Management of craniomandibular disorders

3


Management of craniomandibular disorders





1. Intra-articular ligaments of the temporomandibular joint are:


Lig. temporomandibulare laterale


Lig. disco-temporale


Lig. disco-condylare


Lig. spheno-mandibulare



2. As masticatory (chewing) muscles are considered:


M. masseter, pars profundus and pars superficialis


M. temporalis, pars anterior and pars posterior


M. pterygoideus medialis, pars anterior and pars posterior


M. pterygoideus lateralis, pars inferior, pars intermedius and pars superior



3. The anterior temporomandibular joint capsule shows attachments with:


Discus articularis


Os temporale, anterior of the tuberculum or eminentia articulare


Condylus mandibulare


M. pterygoideus lateralis, pars superior



4. Typical physiological characteristics of the discus articularis of the temporomandibular joint are:


Three-dimensional biconcave hat shaped


The posterior border is in the vertical line on top of the head of the mandible or slightly anterior (11 or 12 o’clock position) and shows two ligamentous attachments


Designed for equilibration and suspension between the fossa of the temporal bone and mandibular head in all positions of the mandible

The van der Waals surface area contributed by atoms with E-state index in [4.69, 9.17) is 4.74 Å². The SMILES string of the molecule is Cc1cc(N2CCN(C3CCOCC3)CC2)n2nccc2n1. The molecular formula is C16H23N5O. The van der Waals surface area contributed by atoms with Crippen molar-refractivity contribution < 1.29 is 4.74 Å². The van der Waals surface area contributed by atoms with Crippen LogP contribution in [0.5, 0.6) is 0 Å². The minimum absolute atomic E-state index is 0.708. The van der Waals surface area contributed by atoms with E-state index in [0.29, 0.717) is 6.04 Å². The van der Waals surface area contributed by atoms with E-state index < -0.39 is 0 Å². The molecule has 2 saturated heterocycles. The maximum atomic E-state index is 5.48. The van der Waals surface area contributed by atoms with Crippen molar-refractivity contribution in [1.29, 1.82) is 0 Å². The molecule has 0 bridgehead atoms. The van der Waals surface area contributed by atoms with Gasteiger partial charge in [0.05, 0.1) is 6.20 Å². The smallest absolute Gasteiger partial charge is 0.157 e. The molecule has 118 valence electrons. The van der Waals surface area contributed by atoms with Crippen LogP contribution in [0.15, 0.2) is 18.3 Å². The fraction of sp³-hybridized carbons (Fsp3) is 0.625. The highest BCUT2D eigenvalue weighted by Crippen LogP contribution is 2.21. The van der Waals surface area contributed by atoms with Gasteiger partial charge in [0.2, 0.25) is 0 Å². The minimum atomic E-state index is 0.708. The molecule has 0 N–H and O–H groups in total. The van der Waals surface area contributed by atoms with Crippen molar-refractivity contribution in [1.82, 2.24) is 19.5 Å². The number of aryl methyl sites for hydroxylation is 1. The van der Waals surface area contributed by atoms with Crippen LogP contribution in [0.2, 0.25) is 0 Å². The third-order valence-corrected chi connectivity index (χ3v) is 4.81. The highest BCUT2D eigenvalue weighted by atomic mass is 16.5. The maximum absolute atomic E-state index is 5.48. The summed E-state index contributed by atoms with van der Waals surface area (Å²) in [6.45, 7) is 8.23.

Can move over the mandibular head passively; muscular activity is not required



5. Excursive movements of the temporomandibular joint are:


Depression


Elevation


Protraction


Lateral movements



6. Physiological characteristics of depression (mouth opening) are:


Average range of motion measured between the incisives is 36–50 mm, including overbite


Average range of motion measured between the incisives is equal with the width of two fingers of the same person


Condylar rotation along a frontal axis during initial depression (arthrokinematics of the lower joint compartment)


Limited mouth opening is related with the occurrence of mental depression



7. The temporomandibular joint differs from most other synovial peripheral joints in the human body by:


The temporomandibular joint never develops degenerative changes


The head of the mandible has fibrous cartilage


The left and right joints have one common distal joint partner


Teeth contribute to movement behaviour, movement guidance and resting position of the joint


Aug 28, 2016 | Posted by in RHEUMATOLOGY | Comments Off on Management of craniomandibular disorders
Premium Wordpress Themes by UFO Themes